“… but I can’t complain.”
Sure you can.
As a matter of fact, go right ahead.
I mean, don’t throw a hissy fit or anything, but have at it…
I wish I could hug my granddaughter…
My kids, stuck at home, are making me crazy…
I don’t want to cancel my vacation…
I miss March Madness…
Tom Brady is no longer a New England Patriot…
It’s okay to miss hugs and kisses and laughter shared with someone so physically close to you that you can smell the peppermint Altoid on her breath (and not panic (rushing to mop your face with a Clorox wipe)).
You are also allowed to miss sports…
Worry about your job…
And yearn to head out into the world ‘just because’, stopping wherever you want, crowded or not.
So many of us were raised with the philosophy, ‘Eat everything on your plate, and don’t complain because there are starving kids in Africa’.
I mean, I’m not trying to insult our parents, but this is not necessarily a healthy – or even a logical – directive.
Leaving aside any arguments over the nutritional value of a lima bean, you can make any face you want as you choke one down and it will not negatively impact – not even a little bit – your compassion for a hungry child somewhere in the world.
Here’s the thing.
On our plates right now are servings of isolation, loneliness, fear, unemployment… illness, worry, and loss.
They appeared there suddenly, unexpectedly… as if ordered by someone at another table, and delivered to us by mistake.
We are beginning to grieve ‘normal’.
‘Normal’ when it comes to our personal everydays.
‘Normal’ when it comes to the world around us.
And of course we are. What was, mere weeks ago, is now not. And we are forced to wait for the fog to lift, to see what the world will be weeks from now.
Denial, anger, bargaining, depression, acceptance…
All points along a line that can be looped and knotted and stretched. Feel one, feel none, feel three… feel them in order, or all mixed up. The universality of grief is equaled only by how profoundly personally we experience it. How we live and manage through all of this will be different for each of us.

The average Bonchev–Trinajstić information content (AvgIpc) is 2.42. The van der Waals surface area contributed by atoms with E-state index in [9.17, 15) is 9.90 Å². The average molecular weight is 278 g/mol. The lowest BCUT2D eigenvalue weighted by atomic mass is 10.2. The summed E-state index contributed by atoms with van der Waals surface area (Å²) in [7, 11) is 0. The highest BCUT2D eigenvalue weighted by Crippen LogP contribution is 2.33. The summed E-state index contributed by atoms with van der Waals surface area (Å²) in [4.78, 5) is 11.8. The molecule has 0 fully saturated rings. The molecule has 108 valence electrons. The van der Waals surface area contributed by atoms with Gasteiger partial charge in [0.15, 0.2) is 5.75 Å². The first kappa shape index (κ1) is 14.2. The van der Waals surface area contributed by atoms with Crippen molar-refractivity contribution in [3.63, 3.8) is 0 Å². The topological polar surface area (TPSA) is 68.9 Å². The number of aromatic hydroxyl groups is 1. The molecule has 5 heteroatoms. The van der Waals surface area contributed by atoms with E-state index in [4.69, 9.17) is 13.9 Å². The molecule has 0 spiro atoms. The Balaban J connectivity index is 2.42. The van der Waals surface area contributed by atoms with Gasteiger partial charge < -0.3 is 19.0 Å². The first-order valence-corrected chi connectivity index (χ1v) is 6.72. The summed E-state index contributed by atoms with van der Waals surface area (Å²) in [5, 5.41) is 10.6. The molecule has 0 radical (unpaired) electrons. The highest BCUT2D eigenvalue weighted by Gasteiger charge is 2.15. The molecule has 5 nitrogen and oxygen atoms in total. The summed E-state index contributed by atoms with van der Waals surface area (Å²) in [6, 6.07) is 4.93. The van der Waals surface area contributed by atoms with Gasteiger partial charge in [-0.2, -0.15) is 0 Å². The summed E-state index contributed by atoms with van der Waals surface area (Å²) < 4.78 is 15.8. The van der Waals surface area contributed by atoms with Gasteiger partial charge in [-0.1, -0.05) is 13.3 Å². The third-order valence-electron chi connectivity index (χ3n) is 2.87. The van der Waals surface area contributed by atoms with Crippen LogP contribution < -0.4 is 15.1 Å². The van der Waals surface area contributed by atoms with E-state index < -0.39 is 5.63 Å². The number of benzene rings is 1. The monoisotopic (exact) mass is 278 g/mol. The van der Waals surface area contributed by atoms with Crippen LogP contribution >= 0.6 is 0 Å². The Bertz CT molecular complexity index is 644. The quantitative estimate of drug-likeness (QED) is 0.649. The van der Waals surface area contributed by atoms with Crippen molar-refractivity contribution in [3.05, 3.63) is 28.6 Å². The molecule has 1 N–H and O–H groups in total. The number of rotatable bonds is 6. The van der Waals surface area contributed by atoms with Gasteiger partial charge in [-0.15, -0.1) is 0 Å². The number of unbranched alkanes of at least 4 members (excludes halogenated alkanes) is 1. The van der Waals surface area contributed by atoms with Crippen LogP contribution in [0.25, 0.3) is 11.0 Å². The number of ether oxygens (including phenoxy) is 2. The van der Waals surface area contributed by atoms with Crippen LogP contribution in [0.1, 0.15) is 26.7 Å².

But one thing is for sure.
We’ve got this.
We can grieve our individual and collective ‘normals’, and be grateful for what our current circumstances are, as compared to what they might be.
Because empathy, as a natural human resource, is not finite.
And also, perspective.
What is being asked of us is far more nuanced and complicated than simply sitting on our sofas and watching Netflix as we wait for everything to blow over.
I can’t tell you how to do it, and you can’t tell me how to do it.
But we can each sit with it, on our own.
And we can sit with each other, and listen.
We have to feel safe in our wonderings – and, may I make a case for my own brain’s wanderings – over what’s happening. It must be okay to feel what we feel.
I promise not to assume you are not full of gratitude if you complain that you are going stir crazy, if you promise not to judge me as unthoughtful if I tell you I am loving my days of quiet solitude.
I will not think it shallow of you to wish your favorite thrift store were open so you can spontaneously stop in, chat with the owner and other shoppers, and hunt for treasures, if you don’t think less of me for secretly hoping that Major League Baseball’s Opening Day happens in May (this for a sport I’m not even a big fan of), because of what it will represent to me (and millions of others).
None of these little wishes exist separate and apart from the appreciation that we are in the midst of a battle for the health and lives of far too many.
I’ve said it before, we are not – none of us – just one thing.
Letting it out, talking about it, admitting it… these are all healthy things.
Because we can miss something, and still appreciate everything.
Humans are wHeird like that.
Hopefully, there will be a lot of fear-butchering laughter in and amongst it all. There has to be (I have faith).
The other day I was a part of a conversation that went exactly like this.
“I got toilet paper!”
“Uh. I dunno. The white kind.”
“No. I mean…”
Dramatic pause, and you could hear the smile in what came next…
“Is it… quilted?”
Stay safe, vent as needed, and keep that sense of humor at the ready.
Thanks for readin’.
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